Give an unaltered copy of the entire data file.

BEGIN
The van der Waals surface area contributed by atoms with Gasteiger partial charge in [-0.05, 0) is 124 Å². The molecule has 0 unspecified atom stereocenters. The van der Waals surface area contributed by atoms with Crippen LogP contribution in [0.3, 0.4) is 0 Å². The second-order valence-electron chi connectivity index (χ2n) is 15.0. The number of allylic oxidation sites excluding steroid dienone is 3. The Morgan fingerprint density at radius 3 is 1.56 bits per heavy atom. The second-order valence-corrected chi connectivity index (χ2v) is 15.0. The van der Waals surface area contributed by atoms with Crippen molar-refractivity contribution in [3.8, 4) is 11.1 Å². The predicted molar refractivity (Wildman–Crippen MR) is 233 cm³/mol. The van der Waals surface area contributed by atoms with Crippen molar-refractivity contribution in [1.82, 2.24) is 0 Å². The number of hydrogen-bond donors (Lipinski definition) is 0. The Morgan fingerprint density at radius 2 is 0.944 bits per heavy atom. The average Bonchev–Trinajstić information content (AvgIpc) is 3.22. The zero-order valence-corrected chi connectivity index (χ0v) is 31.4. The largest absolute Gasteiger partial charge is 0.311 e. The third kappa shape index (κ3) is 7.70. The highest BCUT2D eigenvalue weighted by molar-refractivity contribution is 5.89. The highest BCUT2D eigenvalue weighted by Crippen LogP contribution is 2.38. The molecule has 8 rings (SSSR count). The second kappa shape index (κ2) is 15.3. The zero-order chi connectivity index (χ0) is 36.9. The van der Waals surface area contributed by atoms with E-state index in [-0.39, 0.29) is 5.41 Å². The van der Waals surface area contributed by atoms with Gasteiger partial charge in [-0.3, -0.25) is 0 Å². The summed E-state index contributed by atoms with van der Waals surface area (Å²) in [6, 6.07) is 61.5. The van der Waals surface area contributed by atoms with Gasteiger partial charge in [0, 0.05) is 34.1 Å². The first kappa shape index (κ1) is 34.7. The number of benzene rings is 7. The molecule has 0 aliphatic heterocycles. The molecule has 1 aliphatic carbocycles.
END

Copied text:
The van der Waals surface area contributed by atoms with Gasteiger partial charge in [-0.05, 0) is 124 Å². The molecule has 0 unspecified atom stereocenters. The van der Waals surface area contributed by atoms with Crippen LogP contribution in [0.3, 0.4) is 0 Å². The second-order valence-electron chi connectivity index (χ2n) is 15.0. The number of allylic oxidation sites excluding steroid dienone is 3. The Morgan fingerprint density at radius 3 is 1.56 bits per heavy atom. The second-order valence-corrected chi connectivity index (χ2v) is 15.0. The van der Waals surface area contributed by atoms with Crippen molar-refractivity contribution in [3.8, 4) is 11.1 Å². The predicted molar refractivity (Wildman–Crippen MR) is 233 cm³/mol. The van der Waals surface area contributed by atoms with Crippen molar-refractivity contribution in [1.82, 2.24) is 0 Å². The number of hydrogen-bond donors (Lipinski definition) is 0. The Morgan fingerprint density at radius 2 is 0.944 bits per heavy atom. The average Bonchev–Trinajstić information content (AvgIpc) is 3.22. The zero-order valence-corrected chi connectivity index (χ0v) is 31.4. The largest absolute Gasteiger partial charge is 0.311 e. The third kappa shape index (κ3) is 7.70. The highest BCUT2D eigenvalue weighted by molar-refractivity contribution is 5.89. The highest BCUT2D eigenvalue weighted by Crippen LogP contribution is 2.38. The molecule has 8 rings (SSSR count). The second kappa shape index (κ2) is 15.3. The zero-order chi connectivity index (χ0) is 36.9. The van der Waals surface area contributed by atoms with E-state index in [-0.39, 0.29) is 5.41 Å². The van der Waals surface area contributed by atoms with Gasteiger partial charge in [-0.3, -0.25) is 0 Å². The summed E-state index contributed by atoms with van der Waals surface area (Å²) in [6, 6.07) is 61.5. The van der Waals surface area contributed by atoms with Gasteiger partial charge in [0, 0.05) is 34.1 Å². The first kappa shape index (κ1) is 34.7. The number of benzene rings is 7. The molecule has 0 aliphatic heterocycles. The molecule has 1 aliphatic carbocycles.